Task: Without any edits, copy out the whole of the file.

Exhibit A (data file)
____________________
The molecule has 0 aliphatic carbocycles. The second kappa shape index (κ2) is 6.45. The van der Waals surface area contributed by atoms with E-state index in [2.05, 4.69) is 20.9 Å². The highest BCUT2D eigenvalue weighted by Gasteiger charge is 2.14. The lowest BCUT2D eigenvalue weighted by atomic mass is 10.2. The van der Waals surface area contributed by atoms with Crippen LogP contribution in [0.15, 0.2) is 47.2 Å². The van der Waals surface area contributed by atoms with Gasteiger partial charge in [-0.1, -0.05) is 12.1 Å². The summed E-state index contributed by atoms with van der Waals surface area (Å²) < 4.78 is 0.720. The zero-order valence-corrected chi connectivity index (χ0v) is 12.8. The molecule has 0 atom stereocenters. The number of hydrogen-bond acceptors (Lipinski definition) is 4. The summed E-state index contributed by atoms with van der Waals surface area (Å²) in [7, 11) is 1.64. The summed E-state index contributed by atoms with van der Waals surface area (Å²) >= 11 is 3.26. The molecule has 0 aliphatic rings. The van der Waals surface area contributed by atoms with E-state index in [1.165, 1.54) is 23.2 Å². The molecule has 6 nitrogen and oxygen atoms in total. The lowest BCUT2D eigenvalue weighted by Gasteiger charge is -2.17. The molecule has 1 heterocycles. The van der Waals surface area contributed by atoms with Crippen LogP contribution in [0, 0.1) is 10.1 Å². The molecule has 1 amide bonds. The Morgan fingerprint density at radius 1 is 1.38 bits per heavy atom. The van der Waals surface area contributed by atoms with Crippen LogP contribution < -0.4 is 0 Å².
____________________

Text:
The molecule has 0 aliphatic carbocycles. The second kappa shape index (κ2) is 6.45. The van der Waals surface area contributed by atoms with E-state index in [2.05, 4.69) is 20.9 Å². The highest BCUT2D eigenvalue weighted by Gasteiger charge is 2.14. The lowest BCUT2D eigenvalue weighted by atomic mass is 10.2. The van der Waals surface area contributed by atoms with Crippen LogP contribution in [0.15, 0.2) is 47.2 Å². The van der Waals surface area contributed by atoms with Gasteiger partial charge in [-0.1, -0.05) is 12.1 Å². The summed E-state index contributed by atoms with van der Waals surface area (Å²) < 4.78 is 0.720. The zero-order valence-corrected chi connectivity index (χ0v) is 12.8. The molecule has 0 atom stereocenters. The number of hydrogen-bond acceptors (Lipinski definition) is 4. The summed E-state index contributed by atoms with van der Waals surface area (Å²) in [7, 11) is 1.64. The summed E-state index contributed by atoms with van der Waals surface area (Å²) >= 11 is 3.26. The molecule has 0 aliphatic rings. The van der Waals surface area contributed by atoms with E-state index in [1.165, 1.54) is 23.2 Å². The molecule has 6 nitrogen and oxygen atoms in total. The lowest BCUT2D eigenvalue weighted by Gasteiger charge is -2.17. The molecule has 1 heterocycles. The van der Waals surface area contributed by atoms with Crippen LogP contribution in [0, 0.1) is 10.1 Å². The molecule has 1 amide bonds. The Morgan fingerprint density at radius 1 is 1.38 bits per heavy atom. The van der Waals surface area contributed by atoms with Crippen LogP contribution < -0.4 is 0 Å².